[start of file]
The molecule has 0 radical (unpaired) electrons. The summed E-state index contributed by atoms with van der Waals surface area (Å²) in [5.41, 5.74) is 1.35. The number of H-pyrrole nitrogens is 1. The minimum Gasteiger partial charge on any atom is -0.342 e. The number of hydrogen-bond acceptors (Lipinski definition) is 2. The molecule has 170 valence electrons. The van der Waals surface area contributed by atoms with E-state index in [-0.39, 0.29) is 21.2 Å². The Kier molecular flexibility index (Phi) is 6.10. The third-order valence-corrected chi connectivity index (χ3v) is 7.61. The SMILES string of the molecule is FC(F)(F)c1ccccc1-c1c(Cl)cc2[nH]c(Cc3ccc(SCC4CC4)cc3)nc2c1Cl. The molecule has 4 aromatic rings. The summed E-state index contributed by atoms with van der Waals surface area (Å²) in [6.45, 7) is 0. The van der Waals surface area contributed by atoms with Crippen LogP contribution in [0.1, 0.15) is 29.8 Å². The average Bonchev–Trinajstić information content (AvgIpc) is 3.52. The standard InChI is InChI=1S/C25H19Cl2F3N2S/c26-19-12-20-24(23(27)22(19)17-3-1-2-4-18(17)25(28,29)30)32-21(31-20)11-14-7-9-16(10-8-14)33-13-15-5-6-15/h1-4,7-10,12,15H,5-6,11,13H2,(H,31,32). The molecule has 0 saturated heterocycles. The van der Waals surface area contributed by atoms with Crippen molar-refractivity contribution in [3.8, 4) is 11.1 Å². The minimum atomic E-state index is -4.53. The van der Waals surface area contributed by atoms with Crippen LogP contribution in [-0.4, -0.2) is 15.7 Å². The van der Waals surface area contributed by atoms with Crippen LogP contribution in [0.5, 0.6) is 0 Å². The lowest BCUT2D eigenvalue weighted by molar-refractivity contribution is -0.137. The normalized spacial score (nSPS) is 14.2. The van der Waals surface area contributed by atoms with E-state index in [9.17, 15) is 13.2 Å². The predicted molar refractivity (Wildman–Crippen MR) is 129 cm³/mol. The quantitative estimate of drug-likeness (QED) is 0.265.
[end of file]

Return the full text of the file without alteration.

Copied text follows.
The molecule has 0 radical (unpaired) electrons. The summed E-state index contributed by atoms with van der Waals surface area (Å²) in [5.41, 5.74) is 1.35. The number of H-pyrrole nitrogens is 1. The minimum Gasteiger partial charge on any atom is -0.342 e. The number of hydrogen-bond acceptors (Lipinski definition) is 2. The molecule has 170 valence electrons. The van der Waals surface area contributed by atoms with E-state index in [-0.39, 0.29) is 21.2 Å². The Kier molecular flexibility index (Phi) is 6.10. The third-order valence-corrected chi connectivity index (χ3v) is 7.61. The SMILES string of the molecule is FC(F)(F)c1ccccc1-c1c(Cl)cc2[nH]c(Cc3ccc(SCC4CC4)cc3)nc2c1Cl. The molecule has 4 aromatic rings. The summed E-state index contributed by atoms with van der Waals surface area (Å²) in [6.45, 7) is 0. The van der Waals surface area contributed by atoms with Crippen LogP contribution in [0.1, 0.15) is 29.8 Å². The average Bonchev–Trinajstić information content (AvgIpc) is 3.52. The standard InChI is InChI=1S/C25H19Cl2F3N2S/c26-19-12-20-24(23(27)22(19)17-3-1-2-4-18(17)25(28,29)30)32-21(31-20)11-14-7-9-16(10-8-14)33-13-15-5-6-15/h1-4,7-10,12,15H,5-6,11,13H2,(H,31,32). The molecule has 0 saturated heterocycles. The van der Waals surface area contributed by atoms with Crippen molar-refractivity contribution in [3.8, 4) is 11.1 Å². The minimum atomic E-state index is -4.53. The van der Waals surface area contributed by atoms with Crippen LogP contribution in [-0.4, -0.2) is 15.7 Å². The van der Waals surface area contributed by atoms with Crippen LogP contribution in [0.5, 0.6) is 0 Å². The lowest BCUT2D eigenvalue weighted by molar-refractivity contribution is -0.137. The normalized spacial score (nSPS) is 14.2. The van der Waals surface area contributed by atoms with E-state index in [9.17, 15) is 13.2 Å². The predicted molar refractivity (Wildman–Crippen MR) is 129 cm³/mol. The quantitative estimate of drug-likeness (QED) is 0.265.